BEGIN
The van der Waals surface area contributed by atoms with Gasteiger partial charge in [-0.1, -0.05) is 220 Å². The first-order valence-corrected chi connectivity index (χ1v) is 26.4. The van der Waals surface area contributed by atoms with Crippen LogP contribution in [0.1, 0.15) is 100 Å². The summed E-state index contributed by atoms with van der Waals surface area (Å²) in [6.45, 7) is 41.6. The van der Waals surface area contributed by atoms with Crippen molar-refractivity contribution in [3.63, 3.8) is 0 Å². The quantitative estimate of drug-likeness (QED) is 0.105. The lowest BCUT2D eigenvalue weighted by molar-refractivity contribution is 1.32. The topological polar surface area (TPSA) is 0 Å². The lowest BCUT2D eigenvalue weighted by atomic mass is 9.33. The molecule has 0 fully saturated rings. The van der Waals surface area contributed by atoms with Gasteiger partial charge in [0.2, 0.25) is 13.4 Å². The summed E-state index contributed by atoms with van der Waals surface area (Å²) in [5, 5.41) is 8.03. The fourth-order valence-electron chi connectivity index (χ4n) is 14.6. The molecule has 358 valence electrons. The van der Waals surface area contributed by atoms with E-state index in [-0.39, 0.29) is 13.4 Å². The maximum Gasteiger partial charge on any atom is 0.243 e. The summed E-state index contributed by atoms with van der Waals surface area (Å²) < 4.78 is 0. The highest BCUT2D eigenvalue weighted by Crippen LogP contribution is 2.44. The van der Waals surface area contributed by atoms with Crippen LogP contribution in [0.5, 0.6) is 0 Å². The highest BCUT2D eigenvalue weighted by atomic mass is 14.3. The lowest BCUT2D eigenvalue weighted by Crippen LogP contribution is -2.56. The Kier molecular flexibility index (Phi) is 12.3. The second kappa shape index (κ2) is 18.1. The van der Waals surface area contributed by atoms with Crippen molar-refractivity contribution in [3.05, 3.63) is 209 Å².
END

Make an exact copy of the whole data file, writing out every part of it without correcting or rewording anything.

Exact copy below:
The van der Waals surface area contributed by atoms with Gasteiger partial charge in [-0.1, -0.05) is 220 Å². The first-order valence-corrected chi connectivity index (χ1v) is 26.4. The van der Waals surface area contributed by atoms with Crippen LogP contribution in [0.1, 0.15) is 100 Å². The summed E-state index contributed by atoms with van der Waals surface area (Å²) in [6.45, 7) is 41.6. The van der Waals surface area contributed by atoms with Crippen molar-refractivity contribution in [3.63, 3.8) is 0 Å². The quantitative estimate of drug-likeness (QED) is 0.105. The lowest BCUT2D eigenvalue weighted by molar-refractivity contribution is 1.32. The topological polar surface area (TPSA) is 0 Å². The lowest BCUT2D eigenvalue weighted by atomic mass is 9.33. The molecule has 0 fully saturated rings. The van der Waals surface area contributed by atoms with Gasteiger partial charge in [0.2, 0.25) is 13.4 Å². The summed E-state index contributed by atoms with van der Waals surface area (Å²) in [5, 5.41) is 8.03. The fourth-order valence-electron chi connectivity index (χ4n) is 14.6. The molecule has 358 valence electrons. The van der Waals surface area contributed by atoms with E-state index in [-0.39, 0.29) is 13.4 Å². The maximum Gasteiger partial charge on any atom is 0.243 e. The summed E-state index contributed by atoms with van der Waals surface area (Å²) < 4.78 is 0. The highest BCUT2D eigenvalue weighted by Crippen LogP contribution is 2.44. The van der Waals surface area contributed by atoms with Crippen LogP contribution in [0.5, 0.6) is 0 Å². The highest BCUT2D eigenvalue weighted by atomic mass is 14.3. The lowest BCUT2D eigenvalue weighted by Crippen LogP contribution is -2.56. The Kier molecular flexibility index (Phi) is 12.3. The second kappa shape index (κ2) is 18.1. The van der Waals surface area contributed by atoms with Crippen molar-refractivity contribution in [3.05, 3.63) is 209 Å².